About half of the population of South Pole Station sleeps in tents. They are semi-cylindrical canvas and plywood structures called Jamesways that stand on platforms a bit off the ice and are heated with AN8 jet fuel. Summer camp is about 1/4 mile downwind from the Destination Zulu exit of the main elevated station. There are 13 or so Jamesways in summer camp that have approximately 10 rooms each, and the rooms are divided by plywood walls and/or curtains.
You can smell everyone, dirty and gassy and covered in cologne, and you can smell the history of the last 30 years of shower limitations permeating the canvas walls. Some people are lucky enough to have doors, but many people have only curtains, and you can hear every spoken word, bodily function, and footsteps of a person passing through to their room. You can hear tractors groaning up and beep beep beeping back down snow mountains outside, plowing all night long. You can hear the military planes landing on late missions, sounding like they’re so close that the wing might just clip your canvas wall and take out your pillow. Oh, and the bathrooms are a shared facility that requires going outside to get to, which can be very disconcerting if it’s 3am and the sun is shining like midday, so many people pee into water bottles or salsa jars they get from the galley. I say all of this in the fondest manner possible: I really do like living in summer camp. You can read more about the little details about living at South Pole and in Summer Camp here.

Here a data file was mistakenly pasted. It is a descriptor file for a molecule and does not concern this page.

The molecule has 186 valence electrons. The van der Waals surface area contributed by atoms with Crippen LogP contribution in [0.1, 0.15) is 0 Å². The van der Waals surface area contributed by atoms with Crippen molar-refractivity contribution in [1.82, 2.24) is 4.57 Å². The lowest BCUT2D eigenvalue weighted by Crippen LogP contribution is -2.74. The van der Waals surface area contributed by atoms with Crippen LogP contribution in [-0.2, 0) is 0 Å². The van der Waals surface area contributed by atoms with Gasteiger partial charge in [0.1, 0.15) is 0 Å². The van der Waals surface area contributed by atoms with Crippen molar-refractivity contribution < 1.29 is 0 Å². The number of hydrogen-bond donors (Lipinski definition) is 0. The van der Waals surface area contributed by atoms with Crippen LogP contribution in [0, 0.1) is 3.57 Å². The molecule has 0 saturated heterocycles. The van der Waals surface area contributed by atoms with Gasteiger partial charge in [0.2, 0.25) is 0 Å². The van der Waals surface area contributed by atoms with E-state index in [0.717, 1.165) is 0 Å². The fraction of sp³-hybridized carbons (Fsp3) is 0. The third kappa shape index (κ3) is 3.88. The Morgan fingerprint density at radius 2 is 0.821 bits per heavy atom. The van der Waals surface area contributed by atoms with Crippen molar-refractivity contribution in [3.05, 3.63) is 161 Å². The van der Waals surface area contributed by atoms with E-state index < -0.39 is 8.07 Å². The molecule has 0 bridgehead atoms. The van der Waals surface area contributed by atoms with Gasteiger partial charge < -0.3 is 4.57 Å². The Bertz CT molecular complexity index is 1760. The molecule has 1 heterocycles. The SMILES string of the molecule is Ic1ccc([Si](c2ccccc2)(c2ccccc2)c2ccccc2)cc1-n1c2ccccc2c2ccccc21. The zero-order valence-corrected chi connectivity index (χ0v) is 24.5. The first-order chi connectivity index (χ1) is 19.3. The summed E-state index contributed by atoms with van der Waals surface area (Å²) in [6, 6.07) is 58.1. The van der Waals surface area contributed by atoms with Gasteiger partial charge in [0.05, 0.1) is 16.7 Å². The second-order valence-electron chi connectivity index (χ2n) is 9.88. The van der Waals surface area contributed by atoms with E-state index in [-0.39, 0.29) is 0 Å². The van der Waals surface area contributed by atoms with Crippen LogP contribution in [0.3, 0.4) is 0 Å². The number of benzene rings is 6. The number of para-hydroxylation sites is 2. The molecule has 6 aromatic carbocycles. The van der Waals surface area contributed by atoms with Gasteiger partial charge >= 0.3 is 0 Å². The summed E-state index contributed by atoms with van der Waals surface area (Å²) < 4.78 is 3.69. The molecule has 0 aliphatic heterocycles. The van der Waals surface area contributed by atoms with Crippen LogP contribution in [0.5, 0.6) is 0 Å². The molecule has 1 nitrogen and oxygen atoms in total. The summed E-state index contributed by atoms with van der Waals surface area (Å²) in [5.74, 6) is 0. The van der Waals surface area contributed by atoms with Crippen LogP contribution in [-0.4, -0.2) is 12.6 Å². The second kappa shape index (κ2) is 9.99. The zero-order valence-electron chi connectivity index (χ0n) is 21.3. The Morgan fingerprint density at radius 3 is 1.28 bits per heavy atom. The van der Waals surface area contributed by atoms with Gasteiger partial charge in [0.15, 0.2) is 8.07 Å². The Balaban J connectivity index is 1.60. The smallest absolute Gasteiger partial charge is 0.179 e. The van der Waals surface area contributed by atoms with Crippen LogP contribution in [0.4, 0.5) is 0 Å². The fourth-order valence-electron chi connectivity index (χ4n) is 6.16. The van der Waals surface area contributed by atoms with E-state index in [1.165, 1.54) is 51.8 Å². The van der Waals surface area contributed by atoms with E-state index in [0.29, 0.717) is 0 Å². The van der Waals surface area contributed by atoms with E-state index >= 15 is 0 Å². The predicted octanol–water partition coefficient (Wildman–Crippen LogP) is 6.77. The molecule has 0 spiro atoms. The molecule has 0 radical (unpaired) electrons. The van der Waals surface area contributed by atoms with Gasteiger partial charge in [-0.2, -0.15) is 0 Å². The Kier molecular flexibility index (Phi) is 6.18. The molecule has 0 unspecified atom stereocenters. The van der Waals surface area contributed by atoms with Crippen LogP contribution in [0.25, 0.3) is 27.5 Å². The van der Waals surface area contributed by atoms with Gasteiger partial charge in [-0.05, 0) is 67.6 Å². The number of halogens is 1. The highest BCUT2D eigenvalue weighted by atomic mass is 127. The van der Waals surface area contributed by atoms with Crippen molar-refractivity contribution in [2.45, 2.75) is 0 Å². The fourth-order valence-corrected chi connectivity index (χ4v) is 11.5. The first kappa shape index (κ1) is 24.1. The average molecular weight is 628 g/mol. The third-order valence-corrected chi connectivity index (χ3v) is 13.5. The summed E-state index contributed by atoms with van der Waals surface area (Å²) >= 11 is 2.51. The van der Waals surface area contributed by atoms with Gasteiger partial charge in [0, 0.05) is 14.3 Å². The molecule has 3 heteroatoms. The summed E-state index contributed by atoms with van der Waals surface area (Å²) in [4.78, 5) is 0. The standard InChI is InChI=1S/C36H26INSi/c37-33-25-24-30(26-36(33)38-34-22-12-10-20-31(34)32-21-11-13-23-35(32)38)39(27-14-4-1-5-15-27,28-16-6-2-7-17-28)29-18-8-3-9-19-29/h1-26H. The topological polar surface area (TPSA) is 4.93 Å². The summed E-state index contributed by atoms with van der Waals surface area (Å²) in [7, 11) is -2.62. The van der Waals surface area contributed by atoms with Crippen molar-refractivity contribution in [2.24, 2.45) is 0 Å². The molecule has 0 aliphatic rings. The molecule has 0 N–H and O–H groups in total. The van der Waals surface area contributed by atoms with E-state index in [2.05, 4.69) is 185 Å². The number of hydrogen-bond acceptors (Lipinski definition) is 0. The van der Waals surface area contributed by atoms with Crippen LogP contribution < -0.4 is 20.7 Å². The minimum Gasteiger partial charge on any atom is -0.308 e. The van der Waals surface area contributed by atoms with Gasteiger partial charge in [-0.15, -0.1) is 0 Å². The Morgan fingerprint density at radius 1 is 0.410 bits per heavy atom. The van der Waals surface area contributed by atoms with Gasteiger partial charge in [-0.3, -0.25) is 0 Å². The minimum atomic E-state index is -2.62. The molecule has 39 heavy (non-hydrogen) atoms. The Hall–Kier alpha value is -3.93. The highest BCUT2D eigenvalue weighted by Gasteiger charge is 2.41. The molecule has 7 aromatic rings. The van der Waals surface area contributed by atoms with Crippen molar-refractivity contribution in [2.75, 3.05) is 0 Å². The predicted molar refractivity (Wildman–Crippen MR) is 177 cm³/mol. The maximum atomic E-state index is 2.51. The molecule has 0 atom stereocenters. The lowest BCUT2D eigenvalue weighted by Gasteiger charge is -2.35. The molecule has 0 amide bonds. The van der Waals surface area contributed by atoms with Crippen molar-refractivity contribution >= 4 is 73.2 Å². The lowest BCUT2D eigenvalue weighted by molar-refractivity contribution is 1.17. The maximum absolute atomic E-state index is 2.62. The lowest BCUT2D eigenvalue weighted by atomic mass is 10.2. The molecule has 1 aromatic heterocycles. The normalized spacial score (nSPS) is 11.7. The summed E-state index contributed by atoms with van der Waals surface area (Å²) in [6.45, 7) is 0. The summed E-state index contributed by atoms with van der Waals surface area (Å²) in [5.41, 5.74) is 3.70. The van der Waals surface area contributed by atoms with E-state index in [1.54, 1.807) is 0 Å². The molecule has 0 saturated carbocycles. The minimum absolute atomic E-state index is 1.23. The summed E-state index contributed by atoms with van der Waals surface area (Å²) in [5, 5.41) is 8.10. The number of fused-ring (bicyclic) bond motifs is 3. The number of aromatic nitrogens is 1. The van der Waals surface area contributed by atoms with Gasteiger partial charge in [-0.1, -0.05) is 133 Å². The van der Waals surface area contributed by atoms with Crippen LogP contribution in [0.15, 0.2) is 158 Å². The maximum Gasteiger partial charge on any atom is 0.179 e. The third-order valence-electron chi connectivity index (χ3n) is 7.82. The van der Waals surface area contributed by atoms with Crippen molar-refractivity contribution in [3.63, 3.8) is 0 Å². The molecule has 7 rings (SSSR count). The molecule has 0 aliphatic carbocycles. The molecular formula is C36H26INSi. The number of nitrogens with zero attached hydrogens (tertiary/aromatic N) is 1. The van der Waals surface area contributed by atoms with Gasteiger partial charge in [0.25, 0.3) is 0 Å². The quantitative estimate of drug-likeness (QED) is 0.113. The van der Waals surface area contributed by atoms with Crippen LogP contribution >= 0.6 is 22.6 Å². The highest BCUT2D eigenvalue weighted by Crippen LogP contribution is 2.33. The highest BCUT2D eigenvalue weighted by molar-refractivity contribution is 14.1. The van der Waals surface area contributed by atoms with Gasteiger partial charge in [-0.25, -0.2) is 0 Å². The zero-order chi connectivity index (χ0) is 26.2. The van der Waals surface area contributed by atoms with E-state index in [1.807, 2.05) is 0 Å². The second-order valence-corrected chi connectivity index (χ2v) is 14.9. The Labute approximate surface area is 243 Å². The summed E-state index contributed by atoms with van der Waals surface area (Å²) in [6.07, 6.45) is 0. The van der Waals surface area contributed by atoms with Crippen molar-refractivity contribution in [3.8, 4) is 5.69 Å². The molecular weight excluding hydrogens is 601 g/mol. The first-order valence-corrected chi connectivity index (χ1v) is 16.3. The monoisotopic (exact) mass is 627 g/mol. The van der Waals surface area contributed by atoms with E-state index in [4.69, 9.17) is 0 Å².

This year we are lucky–we have a double room with a door AND a latch that works, a full bed and a window. Last year when we lived in J8, we had two twin beds side by side, which was okay until you tried to roll over to snuggle and then, with a little swish, the two beds would slide apart and down you would fall into the crack. And once last year we came home to a half inch of snow on our bed(s). Not cozy. Daniel had a coworker in Jamesway 5 (J5) his first year that would get bonked on the head through his curtain every time somebody walked through with a duffel bag. Privacy is a luxury.
Over the winter season the Jamesways are closed (because who wants to sleep in a tent when the ambient temperature is -100F and the windchill is -150?) and the summer camp area drifts over with blowing ice crystals.
(Pictures by Daniel–click to enlarge)
A typical room looks like this and is about this size:
They’ve been a part of Pole housing for a long time–decades–and they have a lot of personality. Some of them have really bad personalities, but they are interesting nonetheless.